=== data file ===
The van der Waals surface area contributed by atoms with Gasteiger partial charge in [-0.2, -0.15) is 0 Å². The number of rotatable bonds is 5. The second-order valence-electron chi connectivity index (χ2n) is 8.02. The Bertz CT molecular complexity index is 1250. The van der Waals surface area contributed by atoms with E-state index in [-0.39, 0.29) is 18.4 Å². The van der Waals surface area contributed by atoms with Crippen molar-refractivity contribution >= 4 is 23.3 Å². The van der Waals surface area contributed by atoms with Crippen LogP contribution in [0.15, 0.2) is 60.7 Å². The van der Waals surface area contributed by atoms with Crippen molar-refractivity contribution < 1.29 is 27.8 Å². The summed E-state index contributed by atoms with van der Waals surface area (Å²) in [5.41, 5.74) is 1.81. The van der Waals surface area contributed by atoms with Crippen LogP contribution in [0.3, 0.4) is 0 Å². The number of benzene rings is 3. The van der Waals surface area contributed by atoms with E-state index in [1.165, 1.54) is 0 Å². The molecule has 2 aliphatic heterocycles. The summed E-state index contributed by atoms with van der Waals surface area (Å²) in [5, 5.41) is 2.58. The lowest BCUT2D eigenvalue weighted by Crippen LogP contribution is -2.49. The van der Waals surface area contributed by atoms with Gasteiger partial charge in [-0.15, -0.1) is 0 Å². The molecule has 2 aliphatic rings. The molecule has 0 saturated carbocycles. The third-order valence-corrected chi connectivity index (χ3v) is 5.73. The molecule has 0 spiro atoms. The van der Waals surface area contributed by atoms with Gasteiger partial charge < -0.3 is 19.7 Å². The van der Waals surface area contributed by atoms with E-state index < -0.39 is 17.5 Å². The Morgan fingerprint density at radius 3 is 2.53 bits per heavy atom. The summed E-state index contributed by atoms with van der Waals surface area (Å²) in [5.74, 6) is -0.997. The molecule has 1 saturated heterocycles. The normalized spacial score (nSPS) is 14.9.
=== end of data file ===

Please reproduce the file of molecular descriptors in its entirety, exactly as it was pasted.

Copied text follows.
The van der Waals surface area contributed by atoms with Gasteiger partial charge in [-0.2, -0.15) is 0 Å². The number of rotatable bonds is 5. The second-order valence-electron chi connectivity index (χ2n) is 8.02. The Bertz CT molecular complexity index is 1250. The van der Waals surface area contributed by atoms with E-state index in [-0.39, 0.29) is 18.4 Å². The van der Waals surface area contributed by atoms with Crippen molar-refractivity contribution >= 4 is 23.3 Å². The van der Waals surface area contributed by atoms with Crippen LogP contribution in [0.15, 0.2) is 60.7 Å². The van der Waals surface area contributed by atoms with Crippen molar-refractivity contribution < 1.29 is 27.8 Å². The summed E-state index contributed by atoms with van der Waals surface area (Å²) in [5.41, 5.74) is 1.81. The van der Waals surface area contributed by atoms with Crippen LogP contribution in [0.3, 0.4) is 0 Å². The number of benzene rings is 3. The van der Waals surface area contributed by atoms with E-state index in [1.165, 1.54) is 0 Å². The molecule has 2 aliphatic heterocycles. The summed E-state index contributed by atoms with van der Waals surface area (Å²) in [5, 5.41) is 2.58. The lowest BCUT2D eigenvalue weighted by Crippen LogP contribution is -2.49. The van der Waals surface area contributed by atoms with Gasteiger partial charge in [-0.15, -0.1) is 0 Å². The molecule has 2 aliphatic rings. The molecule has 0 saturated carbocycles. The third-order valence-corrected chi connectivity index (χ3v) is 5.73. The molecule has 0 spiro atoms. The van der Waals surface area contributed by atoms with Gasteiger partial charge < -0.3 is 19.7 Å². The van der Waals surface area contributed by atoms with E-state index < -0.39 is 17.5 Å². The Morgan fingerprint density at radius 3 is 2.53 bits per heavy atom. The summed E-state index contributed by atoms with van der Waals surface area (Å²) in [5.74, 6) is -0.997. The molecule has 1 saturated heterocycles. The normalized spacial score (nSPS) is 14.9.